With the contribution of experts on the subject and a final call for concerted action, the United Nations Security Council debated for the first time the new realities that the international community is facing with the so-called “artificial intelligence”.

In his intervention, Secretary-General Antonio Guterres remarked that despite its potential to accelerate global development and realise human rights, AI can amplify prejudice, reinforce discrimination and enable new levels of authoritarian surveillance.

At the same time, he stressed the need to “work together for AI that bridges social, digital and economic divides, not drive us further apart”.

Jack Clark, the co-founder of Anthropic [1], noted that while AI can bring enormous benefits, it also poses threats to global peace, security and stability because of its potential for misuse and unpredictability, two essential qualities of AI systems. As example, he mentioned that while an AI system can improve understanding of biology, it can also be used to build biological weapons.

He also strongly cautioned against leaving it exclusively to the private sector because of the risks involved in its use. Without investment in the development of robust and reliable assessment systems, he warned, “the international community runs the risk of handing the future over to a small group of private sector actors”.

Meanwhile, Professor Yi Zeng of the Institute of Automation at the Chinese Academy of Sciences pointed out that today’s AIs are information-processing tools that, while seemingly intelligent, lack real understanding. “That is why they certainly cannot be trusted as responsible agents that can help humans make decisions,” he said.

UAE Deputy Minister of Advanced Science and Technology Omran Sharaf stated that UN member states must establish commonly agreed standards “before it is too late”, requesting mechanisms to prevent AI tools from promoting hatred, misinformation and disinformation that can fuel extremism and exacerbate conflict.

The Ghanaian representative, in turn, stressed that the international community must “limit the excesses of individual national ambitions for combative dominance”. Urging the development of frameworks to regulate AI for non-violent purposes, he cited as a positive example the deployment of such technology by the United Nations Support Mission in Libya (UNSMIL), which facilitated improvements in that country’s Global Peace Index 2022, while warning against the integration of AI into autonomous weapons systems.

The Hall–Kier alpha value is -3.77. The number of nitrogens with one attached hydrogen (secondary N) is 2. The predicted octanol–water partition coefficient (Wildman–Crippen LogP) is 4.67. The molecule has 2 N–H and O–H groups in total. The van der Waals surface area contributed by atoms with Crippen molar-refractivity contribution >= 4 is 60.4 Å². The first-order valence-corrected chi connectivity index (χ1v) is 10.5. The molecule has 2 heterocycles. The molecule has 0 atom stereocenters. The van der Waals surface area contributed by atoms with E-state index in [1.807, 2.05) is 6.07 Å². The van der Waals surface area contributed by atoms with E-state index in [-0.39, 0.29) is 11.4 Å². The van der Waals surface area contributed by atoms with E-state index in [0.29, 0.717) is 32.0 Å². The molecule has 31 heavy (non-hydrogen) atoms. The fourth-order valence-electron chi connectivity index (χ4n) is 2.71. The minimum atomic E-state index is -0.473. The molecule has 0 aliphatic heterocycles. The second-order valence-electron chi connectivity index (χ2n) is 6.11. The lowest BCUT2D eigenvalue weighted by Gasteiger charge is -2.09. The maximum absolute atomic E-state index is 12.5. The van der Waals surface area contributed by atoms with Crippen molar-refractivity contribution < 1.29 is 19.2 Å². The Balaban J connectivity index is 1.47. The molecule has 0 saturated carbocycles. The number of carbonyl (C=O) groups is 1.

The speaker from Ecuador also rejected the militarisation of AI and reiterated the risk posed by lethal autonomous weapons. “The robotisation of conflict is a major challenge to our disarmament efforts and an existential challenge that this Council ignores at its peril,” he warned. Adding that AI can either contribute to or undermine peace efforts, he stressed that “our responsibility is to promote and make the most of technological development as an enabler of peace.”

China’s representative to the Security Council noted that the good or bad of this technology depends on how humanity uses and regulates it, and how the balance between scientific development and security is struck. AI development must ensure safety, risk consciousness, equity and inclusion, he stressed, and called on the international community to put ethics first and ensure that the technology always benefits humanity.

Finally, James Cleverly, Secretary of State for Foreign, Commonwealth and Development Affairs of the United Kingdom, which holds the Council presidency for the month of July, spoke in his national capacity to point out that AI could enhance or disrupt global strategic stability, challenge fundamental assumptions about defence and deterrence, and raise moral questions about accountability for lethal decisions on the battlefield. Finally, alluding to the opportunities this technology offers, he concluded by quoting William Shakespeare, in his play Julius Caesar: “There is a tide in the affairs of men which, taken in floods, leads to fortune”.

With information provided by United Nations Press.

[1] Anthropic PBC is an American artificial intelligence startup founded by former members of Open AI and financially supported by Google.